Sunday, December 25, 2011
Sunday, December 18, 2011
Thursday, September 01, 2011
Diabetes Art Day is the brain child of an amazing woman named Lee Ann Thill. This fabulous project began last year. I missed out last year because I hadn't yet found all the wonderful people in the DOC (Diabetes Online Community) yet. This year I was determined to participate.
I saved as many different diabetes related supplies that I could. Thinking that I would use them in my artwork. As it turns out, I fell back on what has always inspired me and moved me the most, words. Whether they are the words read in a book or poem, or the words sung in a song, or even the words spoken in a movie or play. They have all been important to me my whole life. But how could I make them a visual art form?
I briefly thought of writing a poem, but quickly thrust that aside when the words in my head refused to unjumble themselves into coherent thoughts. I also wanted to do something with colour and impact. Black words on a white background seemed too stark. Too well, black and white. Nothing, and I do mean NOTHING about diabetes is black and white. Hell it's not even shades of gray.
There are more colours than a rainbow can hold representing diabetes. There is the red in the blood I use to check my blood glucose multiple times a day. The deeper shade of red that is my blood drawn every few months for the endless lab work needed. The purple of my blood glucose meter. The two-tone blue test strips. The gray and blue pens that hold the two different kinds of insulin that I inject daily. The lighter blue of the World Diabetes Day logo sponsored by the International Diabetes Foundation that reminds me that I'm not alone and diabetes is a worldwide epidemic. The lavender paper I peel off of the sterile needles I attach to my insulin pens. The orange caps on the syringes I used to use. The black bottle my test strips come in. The multi-hued pills, glucotabs, and juices that I use to regulate my blood glucose and the other ailments that ran in through the door that diabetes left open.
And then there are the seemingly non-diabetes related colours that are essential in my own diabetes management. The rose of my phone that keeps me in contact with my doctors and allows me to vent/share on Facebook or Twitter. The pink of my Sony eReader and my Sansa Fuze that help keep me sane on days when diabetes is determined to do otherwise. The green bag of the sugar-free Wint-O-Green Lifesavers that make me smile.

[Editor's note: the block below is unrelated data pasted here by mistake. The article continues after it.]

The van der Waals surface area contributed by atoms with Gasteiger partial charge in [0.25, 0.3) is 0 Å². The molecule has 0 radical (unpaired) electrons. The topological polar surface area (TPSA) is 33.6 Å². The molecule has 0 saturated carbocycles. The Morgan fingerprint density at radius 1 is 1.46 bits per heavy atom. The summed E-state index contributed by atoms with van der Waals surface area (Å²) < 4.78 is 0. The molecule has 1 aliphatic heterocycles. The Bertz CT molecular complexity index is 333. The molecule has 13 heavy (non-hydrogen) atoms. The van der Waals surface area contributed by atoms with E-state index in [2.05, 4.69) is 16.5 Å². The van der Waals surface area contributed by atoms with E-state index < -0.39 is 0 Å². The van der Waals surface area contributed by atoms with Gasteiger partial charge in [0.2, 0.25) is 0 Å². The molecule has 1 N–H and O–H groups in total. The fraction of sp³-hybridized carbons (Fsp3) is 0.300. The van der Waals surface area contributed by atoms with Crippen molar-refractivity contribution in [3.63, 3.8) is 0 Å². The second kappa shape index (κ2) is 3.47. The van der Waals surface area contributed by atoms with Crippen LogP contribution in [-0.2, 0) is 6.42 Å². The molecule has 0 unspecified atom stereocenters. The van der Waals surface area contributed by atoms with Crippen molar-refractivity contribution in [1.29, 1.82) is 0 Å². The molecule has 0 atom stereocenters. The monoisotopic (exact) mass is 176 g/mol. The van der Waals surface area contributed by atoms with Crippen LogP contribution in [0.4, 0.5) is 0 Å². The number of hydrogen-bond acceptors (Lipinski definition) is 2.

These and many more are the colours of my diabetes management. And somehow my art needed to express that. But how? So I opened my favorite "painting" program and started adding colours. I have to tell you, it was a mess. Too chaotic even though diabetes can definitely be that. Then I thought what is the good of digital art if you can't manipulate it and even coax it into what you want it to be. So I took a thin strip out of the middle of the colour chaos I had created and stretched it. Suddenly the chaos became something else. Something almost calm and soothing.
Then I began to list the words associated with diabetes for me. The good and the bad. I began to see what resembled a circle emerging and that made sense to me. I chose the colours because purple is my favorite colour and while some of these things are not my favorites, they are important and they are a part of me.
After placing the newly made diabetes word cloud on the background I'd made I realized there were many shades of purple in that as well. I think that makes it even more about me. That even by accident I've come full circle back to something that I love. But there are also many more colours because no one or nothing can be about only one thing. So while diabetes takes up a large part of my life, it isn't all that I'm about. Because just like diabetes, I have more colours than any rainbow can hold.
But purple is still my favorite. :P
Special thanks to Lee Ann Thill for her imagination, cleverness, and willingness to share. Without her there would be no Diabetes Art Day. Please take a moment to look at the other art posted. Thanks!
Sunday, June 12, 2011
My necrobiosis lipoidica diabeticorum lesions look like burns and ironically when they are injured they burn like they are literally on fire. A fire that will be repeated at random times during the next week or two that it takes for the injury to heal. The length of time depends on whether or not the living tissue beneath the lesion was injured too. The deeper the wound the longer the healing time. Also, the more frequent the shooting pains through the wound.
Although my loved ones and co-workers are used to seeing the lesions, when I've injured one, they can't help but ask if I'm okay. I can't say that I blame them. The wounds look nothing less than angry. Sometimes they will puff up or swell and often they will actually look like they are infected. Even though they aren't.
For years, I had kept my legs hidden at all costs even at home. No shorts or skirts. I wouldn't even leave my bedroom in my nightgown. I was just positive that everyone would stare at my legs. That this visual evidence of my diabetes made me even more of a freak. Not all of that was vanity or fear. I'm quite pale and can sunburn in a matter of minutes. The lesions can get burned in about half that time.